Report: Oil and gas industry failing to invest in low-carbon projects
Global oil and gas firms have collectively invested just 1.3% of their combined capital expenditure (CAPEX) into low-carbon technologies and projects since the start of 2018, new research from CDP has concluded.
The corporate reporting body has today (12 November) published its inaugural ‘beyond the cycle’ report, ranking 24 of the largest publicly listed oil and gas firms on the measures they are taking to prepare for the low-carbon transition.
Leading the rankings are European companies, with CDP finding that oil and gas majors with headquarters in the EU had invested up to 7% of their respective CAPEX into low-carbon projects so far this year.
Norwegian firm Equinor took the top spot in the rankings, which assess companies according to their performance against the Task Force on Climate-related Financial Disclosures’ (TCFD) recommendations. Equinor rebranded itself as a “broad energy company” earlier this year and has since pledged to invest 15-20% of its CAPEX into low-carbon energy solutions by 2030.
The top three is completed by Total and Shell, with China’s CNOOC ranking in last place.
“Low-carbon technologies and regulatory change are disrupting the established order of the energy industry,” CDP’s senior analyst Luke Fletcher said.
“The shift to a low-carbon economy presents the question of what role oil and gas companies will play in this transition, and what their strategic options are in the more immediate and longer term.”
The global picture
The CDP report comes at a time when the oil and gas industry is estimated to account for more than half of the global greenhouse gas emissions associated with energy consumption, with some research suggesting that the sector is responsible for as much as 71% of global CO2 emissions.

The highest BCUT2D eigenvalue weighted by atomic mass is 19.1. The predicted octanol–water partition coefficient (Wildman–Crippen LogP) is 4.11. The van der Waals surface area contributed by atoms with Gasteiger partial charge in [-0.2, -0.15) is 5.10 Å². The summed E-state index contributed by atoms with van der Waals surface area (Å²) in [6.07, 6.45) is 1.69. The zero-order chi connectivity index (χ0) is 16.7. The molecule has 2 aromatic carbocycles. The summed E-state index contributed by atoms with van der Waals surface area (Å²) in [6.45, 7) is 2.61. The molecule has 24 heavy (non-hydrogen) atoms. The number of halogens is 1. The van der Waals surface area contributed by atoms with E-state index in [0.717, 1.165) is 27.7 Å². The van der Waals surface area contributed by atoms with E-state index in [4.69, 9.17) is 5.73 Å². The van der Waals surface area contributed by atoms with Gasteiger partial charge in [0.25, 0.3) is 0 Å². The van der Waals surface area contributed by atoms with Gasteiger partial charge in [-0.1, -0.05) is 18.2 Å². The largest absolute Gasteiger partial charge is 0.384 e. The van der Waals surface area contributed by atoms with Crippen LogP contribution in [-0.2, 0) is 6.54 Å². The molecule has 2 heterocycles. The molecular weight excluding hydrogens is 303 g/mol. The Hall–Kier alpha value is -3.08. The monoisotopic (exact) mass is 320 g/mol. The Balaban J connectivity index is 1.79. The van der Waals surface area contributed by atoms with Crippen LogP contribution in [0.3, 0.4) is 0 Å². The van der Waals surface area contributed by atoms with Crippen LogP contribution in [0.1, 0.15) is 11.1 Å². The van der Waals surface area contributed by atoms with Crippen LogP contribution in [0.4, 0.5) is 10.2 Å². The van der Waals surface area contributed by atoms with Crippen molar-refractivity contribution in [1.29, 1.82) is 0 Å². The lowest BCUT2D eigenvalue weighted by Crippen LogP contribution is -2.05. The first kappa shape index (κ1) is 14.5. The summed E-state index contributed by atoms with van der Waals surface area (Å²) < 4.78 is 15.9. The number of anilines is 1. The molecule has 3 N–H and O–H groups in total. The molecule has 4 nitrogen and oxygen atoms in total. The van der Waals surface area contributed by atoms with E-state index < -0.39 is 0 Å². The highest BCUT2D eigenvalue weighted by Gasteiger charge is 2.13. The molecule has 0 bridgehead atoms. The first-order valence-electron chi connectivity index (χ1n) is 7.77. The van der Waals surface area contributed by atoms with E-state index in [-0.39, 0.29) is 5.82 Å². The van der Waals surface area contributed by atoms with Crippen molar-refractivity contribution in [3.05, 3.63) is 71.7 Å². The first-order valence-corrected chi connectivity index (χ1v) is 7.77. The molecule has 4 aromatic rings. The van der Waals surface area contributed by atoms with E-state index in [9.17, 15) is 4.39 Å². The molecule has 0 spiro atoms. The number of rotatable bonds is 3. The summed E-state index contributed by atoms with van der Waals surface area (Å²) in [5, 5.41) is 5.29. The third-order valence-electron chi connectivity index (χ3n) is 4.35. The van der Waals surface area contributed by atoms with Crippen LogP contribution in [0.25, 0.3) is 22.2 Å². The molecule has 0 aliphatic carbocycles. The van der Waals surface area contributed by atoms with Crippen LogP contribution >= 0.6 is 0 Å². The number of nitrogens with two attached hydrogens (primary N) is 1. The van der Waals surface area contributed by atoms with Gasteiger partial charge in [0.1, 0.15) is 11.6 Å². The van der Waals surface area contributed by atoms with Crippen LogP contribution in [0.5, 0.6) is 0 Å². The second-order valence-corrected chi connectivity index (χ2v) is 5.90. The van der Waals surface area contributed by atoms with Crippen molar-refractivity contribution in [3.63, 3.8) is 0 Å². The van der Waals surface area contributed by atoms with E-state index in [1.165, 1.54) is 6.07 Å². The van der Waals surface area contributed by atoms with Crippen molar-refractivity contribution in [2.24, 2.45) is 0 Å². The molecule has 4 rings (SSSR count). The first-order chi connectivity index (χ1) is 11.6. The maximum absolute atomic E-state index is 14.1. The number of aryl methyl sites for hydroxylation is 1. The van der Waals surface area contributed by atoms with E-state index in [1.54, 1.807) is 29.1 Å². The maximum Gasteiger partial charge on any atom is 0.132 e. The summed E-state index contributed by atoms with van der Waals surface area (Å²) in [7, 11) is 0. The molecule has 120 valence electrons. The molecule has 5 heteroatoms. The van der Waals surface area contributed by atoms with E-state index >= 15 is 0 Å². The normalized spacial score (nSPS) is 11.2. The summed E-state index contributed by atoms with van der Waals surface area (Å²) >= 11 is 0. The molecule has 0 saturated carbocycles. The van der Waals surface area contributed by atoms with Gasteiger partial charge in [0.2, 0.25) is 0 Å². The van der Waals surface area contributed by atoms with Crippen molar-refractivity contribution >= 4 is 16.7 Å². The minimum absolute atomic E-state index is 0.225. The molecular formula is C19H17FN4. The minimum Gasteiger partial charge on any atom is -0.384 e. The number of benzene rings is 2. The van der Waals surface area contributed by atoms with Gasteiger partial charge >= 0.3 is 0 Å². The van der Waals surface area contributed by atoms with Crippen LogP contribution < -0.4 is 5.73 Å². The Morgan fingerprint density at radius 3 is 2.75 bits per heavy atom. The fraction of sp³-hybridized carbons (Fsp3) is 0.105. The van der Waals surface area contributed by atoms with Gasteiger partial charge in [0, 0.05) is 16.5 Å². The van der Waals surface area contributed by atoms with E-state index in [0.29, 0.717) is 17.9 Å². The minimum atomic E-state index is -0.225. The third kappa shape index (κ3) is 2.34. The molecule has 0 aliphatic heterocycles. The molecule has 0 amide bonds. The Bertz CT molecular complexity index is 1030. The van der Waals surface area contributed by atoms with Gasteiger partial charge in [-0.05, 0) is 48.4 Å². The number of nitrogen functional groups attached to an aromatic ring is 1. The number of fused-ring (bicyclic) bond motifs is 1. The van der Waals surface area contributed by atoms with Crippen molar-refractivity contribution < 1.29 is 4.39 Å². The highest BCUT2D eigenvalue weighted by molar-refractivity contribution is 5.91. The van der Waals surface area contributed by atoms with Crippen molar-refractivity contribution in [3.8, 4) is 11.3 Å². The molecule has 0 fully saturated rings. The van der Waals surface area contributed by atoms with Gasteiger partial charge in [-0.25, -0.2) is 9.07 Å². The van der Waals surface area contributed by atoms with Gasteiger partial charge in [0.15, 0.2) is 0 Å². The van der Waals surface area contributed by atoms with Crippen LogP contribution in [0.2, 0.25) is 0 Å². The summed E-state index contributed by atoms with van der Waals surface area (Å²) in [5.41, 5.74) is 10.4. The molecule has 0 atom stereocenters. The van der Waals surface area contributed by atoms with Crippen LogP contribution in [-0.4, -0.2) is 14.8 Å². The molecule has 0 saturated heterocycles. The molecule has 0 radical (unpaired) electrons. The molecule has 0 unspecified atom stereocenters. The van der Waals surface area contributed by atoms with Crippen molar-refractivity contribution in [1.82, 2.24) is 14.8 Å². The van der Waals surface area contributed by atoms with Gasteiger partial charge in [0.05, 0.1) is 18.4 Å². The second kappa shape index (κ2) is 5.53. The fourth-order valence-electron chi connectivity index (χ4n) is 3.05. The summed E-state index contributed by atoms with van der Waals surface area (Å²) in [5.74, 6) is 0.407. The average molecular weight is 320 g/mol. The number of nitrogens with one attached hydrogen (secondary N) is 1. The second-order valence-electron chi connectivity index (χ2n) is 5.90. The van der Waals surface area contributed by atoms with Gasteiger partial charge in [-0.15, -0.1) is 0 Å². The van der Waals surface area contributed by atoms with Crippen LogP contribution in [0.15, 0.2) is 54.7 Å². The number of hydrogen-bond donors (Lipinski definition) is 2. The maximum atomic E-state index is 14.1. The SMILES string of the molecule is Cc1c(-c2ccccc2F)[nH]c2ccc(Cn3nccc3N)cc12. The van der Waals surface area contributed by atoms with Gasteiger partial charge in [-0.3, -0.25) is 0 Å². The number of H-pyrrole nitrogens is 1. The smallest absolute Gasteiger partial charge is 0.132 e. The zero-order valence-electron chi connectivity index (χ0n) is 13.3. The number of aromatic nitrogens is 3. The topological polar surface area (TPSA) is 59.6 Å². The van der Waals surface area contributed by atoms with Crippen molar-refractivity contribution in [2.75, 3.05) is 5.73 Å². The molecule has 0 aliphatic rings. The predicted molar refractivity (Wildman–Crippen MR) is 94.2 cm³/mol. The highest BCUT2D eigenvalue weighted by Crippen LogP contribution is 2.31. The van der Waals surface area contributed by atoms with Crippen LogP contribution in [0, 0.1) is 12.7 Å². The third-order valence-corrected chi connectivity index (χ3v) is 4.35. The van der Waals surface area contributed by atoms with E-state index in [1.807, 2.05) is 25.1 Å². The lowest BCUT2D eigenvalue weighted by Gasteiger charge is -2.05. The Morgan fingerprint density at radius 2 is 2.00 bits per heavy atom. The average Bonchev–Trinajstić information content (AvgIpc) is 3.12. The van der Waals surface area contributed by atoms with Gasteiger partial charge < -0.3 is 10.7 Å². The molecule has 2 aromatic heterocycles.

While the transition away from carbon-heavy technologies, services and products is underway, CDP found that companies in Asia and the US are lagging behind.
Of the 24 companies listed, 15 were found to have set climate-related targets in their sustainability strategies, with European giants Repsol, Total and Shell ranked as the three firms with the “most ambitious” goals.
The report claims that 70% of the EU’s renewable energy capacity is accounted for by European gas and oil majors.
US firms Apache, ExxonMobil, Chevron and Marathon Oil, as well as China’s CNOOC and UK firm BP, meanwhile, did not respond to the CDP’s questionnaire.
The key drivers beyond these global trends include a lack of capital flexibility across Russia and China and a lack of domestic pressure to divest from fossil fuels across Asia and the US, according to the CDP.
A further factor is pressure from investors, with the CDP finding that votes for climate shareholder resolutions at company AGMs in Europe had doubled between 2014 and 2018.
This finding comes at a time when insurers are thought to have divested more than £15bn from fossil fuel projects over the past two years, amid fears that the next financial crash will be climate related.
“With improved efficiency, lower costs and higher prices, free cash flow for the sector is at its highest level since the first quarter of 2012,” CDP’s Fletcher added. “However, companies are now facing increasing scrutiny from investors to look beyond the current cycle and deliver value in the long-term.”
Paris Agreement peril?
CDP’s analysis comes on the same day that the Transition Pathway Initiative (TPI) has released a report claiming that just two of the ten largest global oil and gas firms – namely Total and Shell – have set long-term targets for decarbonisation.
The report, which assesses the efforts taken by the world’s 10 largest oil and gas companies to adopt low-carbon technologies, claims that half of these firms are yet to implement carbon targets in any form. They are Chevron, EOG Resources, ExxonMobil, Occidental and Reliance.
The remaining three companies – BP, ConocoPhillips and Eni – were found to have set targets covering only their direct (Scope 1 & 2) emissions, with no long-term targets in place.
The TPI’s analysis reveals that despite the progress made by half of the companies, none of them have set targets in line with the Paris Agreement’s 2C trajectory.